Fears of renewed civil war after controversial Burundi election

The African Union has deployed military experts in Burundi as a precaution against a possible outbreak of civil war following the controversial presidential election held last week.
There are fears that the opposition could resort to armed rebellion after boycotting the polls.
There was a xlink:type=”simple” xlink:href=”http:www.theeastafrican.co.kenewsBurundi-violence-election-Pierre-Nkurunziza-25582800854-12w0fsvz-index.html”heavy shelling and gunfire in the capital Bujumbura the election day, while fighting had broken out in Kayanza Province between Burundian government forces and unknown groups on July 10.
Peter Matuki, a member of the East African Community observer team told The EastAfrican from Bujumbura that the voter turnout was only 30 per cent, even though the government-friendly media was putting it at between 75 and 80 per cent. 
“We are concerned about what is likely to happen because the opposition will not recognise the elections. There is tension and insecurity as sporadic shooting is becoming the order of the day. There is a need for the EAC heads of state to call an urgent summit to save Burundi before things get out of hand,” said Mr Matuki, who suggested that a government of national unity would be best for the current situation.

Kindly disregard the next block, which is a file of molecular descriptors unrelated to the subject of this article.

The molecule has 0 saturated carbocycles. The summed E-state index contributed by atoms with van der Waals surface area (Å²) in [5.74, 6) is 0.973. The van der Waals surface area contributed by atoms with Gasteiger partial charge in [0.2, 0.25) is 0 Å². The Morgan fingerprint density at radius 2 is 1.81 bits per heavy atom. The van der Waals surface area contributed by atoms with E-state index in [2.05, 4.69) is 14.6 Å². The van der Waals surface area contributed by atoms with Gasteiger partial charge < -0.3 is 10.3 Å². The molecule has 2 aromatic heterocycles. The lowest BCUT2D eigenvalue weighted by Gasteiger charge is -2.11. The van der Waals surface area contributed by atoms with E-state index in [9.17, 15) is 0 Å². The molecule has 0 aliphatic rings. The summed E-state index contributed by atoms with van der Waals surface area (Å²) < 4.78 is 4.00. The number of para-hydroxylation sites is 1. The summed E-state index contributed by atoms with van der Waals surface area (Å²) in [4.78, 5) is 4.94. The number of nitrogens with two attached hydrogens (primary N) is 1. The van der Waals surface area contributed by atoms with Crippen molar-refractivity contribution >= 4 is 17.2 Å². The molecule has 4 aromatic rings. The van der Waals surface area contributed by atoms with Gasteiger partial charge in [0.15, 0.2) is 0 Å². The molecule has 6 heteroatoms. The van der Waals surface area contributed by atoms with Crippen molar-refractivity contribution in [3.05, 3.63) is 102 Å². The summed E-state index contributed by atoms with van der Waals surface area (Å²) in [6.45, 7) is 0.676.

He noted that by 4pm, all those who wanted to vote had voted, with low turnout being experienced in most provinces, especially Makamba and Bururi.
Elections Charter
There were no other international observers apart from the EAC team, with the AU Commission chairperson, Dr Nkosazana Dlamini-Zuma, having withdrawn observers in June because conditions did not allow “free, fair, participatory, and credible elections.”
The EAC team’s preliminary report indicates that the environment was not conducive to free and fair elections because of the shelling and gun fights, low turnout and the boycott by the opposition. 
READ: a xlink:type=”simple” xlink:href=”http:www.theeastafrican.co.kenewsEAC-observer-team-says-Burundi-poll-not-free-or-fair-25582806544-ub16bi-index.html”EAC observer team says Burundi poll not free or fair
The credibility of the presidential election will be further dented by lack of participation of 150,000 Burundians who fled to neighbouring countries.
The elections leaves EAC partner states in a dilemma over whether to recognise the Burundi presidential election which President Pierre Nkurunziza won, having competed against himself.
The challenge will be to evaluate the presidential election based on the EAC Elections Charter that was ratified in December 2012, whose objective is promoting democracy and preventing violence arising from political contests.
The EAC observers on Friday declared that the polls were neither free nor fair after the electoral commission declared President Nkurunziza the winner.
Donald Deya, chief executive of the Pan African Lawyers Union expressed disappointment that the communicate from the EAC Special Summit on Burundi could not persuade President Nkurunziza to suspend the elections.